The argument between the verligtes and the verkramptes—the “narrow” or hard-line Afrikaners who think reform has gone too far—concerns the means of doing this. The verligtes favor flexibility, the elimination of provocative inessentials, the development of forms of Afrikaner rule that will be as nonracial in appearance as possible. They know “separate development” is nonsense and the “homelands policy” a failure in its ostensible objectives of providing blacks with legally separate and workable places in which to live, away from the modern, industrialized, and prosperous parts of South Africa. Yet they look for remedies in still more ingenious elaborations of the essential “homelands” notion that the black majority is somehow not really there in South Africa, or is there only in the sense that Turkish guest workers are in West Germany.

If you can, conceptually and legally, reduce the blacks in South Africa to a minority, then you can afford to make liberal gestures to that minority—such as legalizing black trade unions, for the “legitimate” minority only—which have the doubly desirable effect of splitting the blacks and disarming international criticism. The verligtes are not working toward the grand Gann-Duignan vision of capitalist revolution. They are trying in quite pettifogging ways to avert any really basic change, and to keep the National Party permanently in power with a more reassuring international image.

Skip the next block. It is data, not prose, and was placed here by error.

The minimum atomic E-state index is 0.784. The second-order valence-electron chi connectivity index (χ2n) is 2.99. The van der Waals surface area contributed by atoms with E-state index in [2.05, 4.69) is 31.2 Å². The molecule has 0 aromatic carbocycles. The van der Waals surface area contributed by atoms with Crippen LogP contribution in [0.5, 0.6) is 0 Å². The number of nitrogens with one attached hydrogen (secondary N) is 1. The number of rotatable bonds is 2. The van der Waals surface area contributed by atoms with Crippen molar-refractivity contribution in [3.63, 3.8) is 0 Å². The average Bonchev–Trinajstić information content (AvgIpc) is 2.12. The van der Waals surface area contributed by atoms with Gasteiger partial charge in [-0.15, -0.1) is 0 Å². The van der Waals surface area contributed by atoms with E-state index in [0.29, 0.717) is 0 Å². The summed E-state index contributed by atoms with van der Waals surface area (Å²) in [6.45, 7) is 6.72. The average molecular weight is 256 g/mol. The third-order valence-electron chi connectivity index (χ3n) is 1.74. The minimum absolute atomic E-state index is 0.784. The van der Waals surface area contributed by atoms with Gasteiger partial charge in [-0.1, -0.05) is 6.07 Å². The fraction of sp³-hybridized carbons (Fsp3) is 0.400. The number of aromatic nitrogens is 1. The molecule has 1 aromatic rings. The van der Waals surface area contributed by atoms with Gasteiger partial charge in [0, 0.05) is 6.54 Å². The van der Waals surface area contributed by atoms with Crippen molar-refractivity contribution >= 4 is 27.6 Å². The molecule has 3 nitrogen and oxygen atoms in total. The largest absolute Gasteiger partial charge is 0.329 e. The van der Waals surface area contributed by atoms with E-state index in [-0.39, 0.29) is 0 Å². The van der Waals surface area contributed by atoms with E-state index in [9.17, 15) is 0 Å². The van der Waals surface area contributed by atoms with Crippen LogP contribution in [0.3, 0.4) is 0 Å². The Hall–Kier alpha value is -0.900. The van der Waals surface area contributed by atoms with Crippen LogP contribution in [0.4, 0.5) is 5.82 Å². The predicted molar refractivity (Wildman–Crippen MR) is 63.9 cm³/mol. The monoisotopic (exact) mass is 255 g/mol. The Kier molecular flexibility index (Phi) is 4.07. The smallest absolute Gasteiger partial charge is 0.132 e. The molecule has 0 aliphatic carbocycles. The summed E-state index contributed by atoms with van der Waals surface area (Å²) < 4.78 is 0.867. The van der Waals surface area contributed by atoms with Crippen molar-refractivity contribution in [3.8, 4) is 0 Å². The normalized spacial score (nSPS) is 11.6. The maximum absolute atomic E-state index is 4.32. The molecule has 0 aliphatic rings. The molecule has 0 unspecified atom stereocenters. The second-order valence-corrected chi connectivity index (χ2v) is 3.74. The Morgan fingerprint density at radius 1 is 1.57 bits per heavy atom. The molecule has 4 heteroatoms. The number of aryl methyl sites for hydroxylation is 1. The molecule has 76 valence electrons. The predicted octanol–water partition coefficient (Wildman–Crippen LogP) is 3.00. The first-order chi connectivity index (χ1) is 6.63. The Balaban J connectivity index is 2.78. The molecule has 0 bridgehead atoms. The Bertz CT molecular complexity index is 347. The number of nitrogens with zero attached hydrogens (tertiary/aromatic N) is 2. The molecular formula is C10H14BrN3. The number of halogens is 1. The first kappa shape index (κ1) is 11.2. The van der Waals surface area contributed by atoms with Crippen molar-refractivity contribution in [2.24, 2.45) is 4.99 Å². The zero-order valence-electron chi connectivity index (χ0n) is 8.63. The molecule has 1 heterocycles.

Gann and Duignan draw comfort from a poll, taken early in 1980 by the Sunday Times (of Johannesburg), which showed that 85.5 percent of registered National Party members supported Prime Minister P.W. Botha; only 6.4 percent backed Andries Treurnicht, the right-wing leader of the party’s Transvaal section. Gann and Duignan think this means that “the reformers are gaining strength over the conservatives.” Perhaps (although, by the end of the book, Gann and Duignan are not as euphoric about this idea). A more parsimonious interpretation would be that Nationalists recognize that Botha’s policies, including the verligte elements, serve the interests of the Afrikaner people and the power of the National Party. If Afrikaners really thought that Botha was beginning to go color blind, Botha would not be the leader of the National Party for long.

Gann and Duignan are understandably contemptuous of what they call “the Jericho complex” of those who have been so long predicting the imminent collapse of the South African regime. “South African cities,” they say, “are not powder-kegs about to explode, cauldrons about to boil over, or boilers about to burst.” They have no difficulty in showing that revolution is not now imminent in South Africa. The white minority of about 4.5 million is well-equipped and trained and armed, resolute and ruthless—under Botha’s verligte leadership. The black majority of nearly 20 million is unorganized, weak, and divided. Gann and Duignan assume that these conditions will continue for some considerable time. They are probably right. They hope that during this period the verligtes will carry out such far-reaching reforms as to remove the threat of revolution. The title of their book appears to be based on the assumed realization of this hope, although the book itself—which has a rather down-beat ending—stops considerably short of prediction. The book is less confident—and so better—than its title (let alone its dust jacket).